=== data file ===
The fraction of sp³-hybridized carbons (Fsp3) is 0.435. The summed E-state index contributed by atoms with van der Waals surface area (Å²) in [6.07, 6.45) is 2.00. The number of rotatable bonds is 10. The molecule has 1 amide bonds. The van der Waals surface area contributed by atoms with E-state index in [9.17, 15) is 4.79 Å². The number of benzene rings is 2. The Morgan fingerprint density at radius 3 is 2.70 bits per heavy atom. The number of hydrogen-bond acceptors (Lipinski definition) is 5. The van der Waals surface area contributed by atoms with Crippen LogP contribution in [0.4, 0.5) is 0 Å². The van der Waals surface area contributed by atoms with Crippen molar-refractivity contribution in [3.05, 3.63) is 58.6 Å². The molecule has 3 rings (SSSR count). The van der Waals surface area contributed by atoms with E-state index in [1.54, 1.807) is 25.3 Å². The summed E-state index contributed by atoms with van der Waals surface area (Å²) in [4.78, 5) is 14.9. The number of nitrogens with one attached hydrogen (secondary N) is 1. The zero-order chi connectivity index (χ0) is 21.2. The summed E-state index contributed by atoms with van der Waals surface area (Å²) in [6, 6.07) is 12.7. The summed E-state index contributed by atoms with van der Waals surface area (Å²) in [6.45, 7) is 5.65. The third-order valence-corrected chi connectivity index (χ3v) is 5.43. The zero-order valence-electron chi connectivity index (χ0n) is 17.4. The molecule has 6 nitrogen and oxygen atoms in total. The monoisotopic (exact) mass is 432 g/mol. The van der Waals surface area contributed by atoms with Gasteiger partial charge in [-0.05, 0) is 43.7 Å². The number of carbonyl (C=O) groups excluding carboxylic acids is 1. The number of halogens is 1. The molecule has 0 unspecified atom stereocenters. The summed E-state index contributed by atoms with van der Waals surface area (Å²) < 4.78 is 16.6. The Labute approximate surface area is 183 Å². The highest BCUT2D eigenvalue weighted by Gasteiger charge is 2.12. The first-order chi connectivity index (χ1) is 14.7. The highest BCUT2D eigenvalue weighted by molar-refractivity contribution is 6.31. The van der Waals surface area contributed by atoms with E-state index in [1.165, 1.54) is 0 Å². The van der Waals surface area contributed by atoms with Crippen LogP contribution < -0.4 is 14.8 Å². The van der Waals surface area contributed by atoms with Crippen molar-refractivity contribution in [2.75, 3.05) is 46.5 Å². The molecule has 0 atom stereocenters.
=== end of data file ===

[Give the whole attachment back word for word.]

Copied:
The fraction of sp³-hybridized carbons (Fsp3) is 0.435. The summed E-state index contributed by atoms with van der Waals surface area (Å²) in [6.07, 6.45) is 2.00. The number of rotatable bonds is 10. The molecule has 1 amide bonds. The van der Waals surface area contributed by atoms with E-state index in [9.17, 15) is 4.79 Å². The number of benzene rings is 2. The Morgan fingerprint density at radius 3 is 2.70 bits per heavy atom. The number of hydrogen-bond acceptors (Lipinski definition) is 5. The van der Waals surface area contributed by atoms with Crippen LogP contribution in [0.4, 0.5) is 0 Å². The van der Waals surface area contributed by atoms with Crippen molar-refractivity contribution in [3.05, 3.63) is 58.6 Å². The molecule has 3 rings (SSSR count). The van der Waals surface area contributed by atoms with E-state index in [1.54, 1.807) is 25.3 Å². The summed E-state index contributed by atoms with van der Waals surface area (Å²) in [4.78, 5) is 14.9. The number of nitrogens with one attached hydrogen (secondary N) is 1. The zero-order chi connectivity index (χ0) is 21.2. The summed E-state index contributed by atoms with van der Waals surface area (Å²) in [6, 6.07) is 12.7. The summed E-state index contributed by atoms with van der Waals surface area (Å²) in [6.45, 7) is 5.65. The third-order valence-corrected chi connectivity index (χ3v) is 5.43. The zero-order valence-electron chi connectivity index (χ0n) is 17.4. The molecule has 6 nitrogen and oxygen atoms in total. The monoisotopic (exact) mass is 432 g/mol. The van der Waals surface area contributed by atoms with Gasteiger partial charge in [-0.05, 0) is 43.7 Å². The number of carbonyl (C=O) groups excluding carboxylic acids is 1. The number of halogens is 1. The molecule has 0 unspecified atom stereocenters. The summed E-state index contributed by atoms with van der Waals surface area (Å²) < 4.78 is 16.6. The Labute approximate surface area is 183 Å². The highest BCUT2D eigenvalue weighted by Gasteiger charge is 2.12. The first-order chi connectivity index (χ1) is 14.7. The highest BCUT2D eigenvalue weighted by molar-refractivity contribution is 6.31. The van der Waals surface area contributed by atoms with E-state index in [1.165, 1.54) is 0 Å². The van der Waals surface area contributed by atoms with Crippen LogP contribution < -0.4 is 14.8 Å². The van der Waals surface area contributed by atoms with Crippen molar-refractivity contribution in [2.75, 3.05) is 46.5 Å². The molecule has 0 atom stereocenters.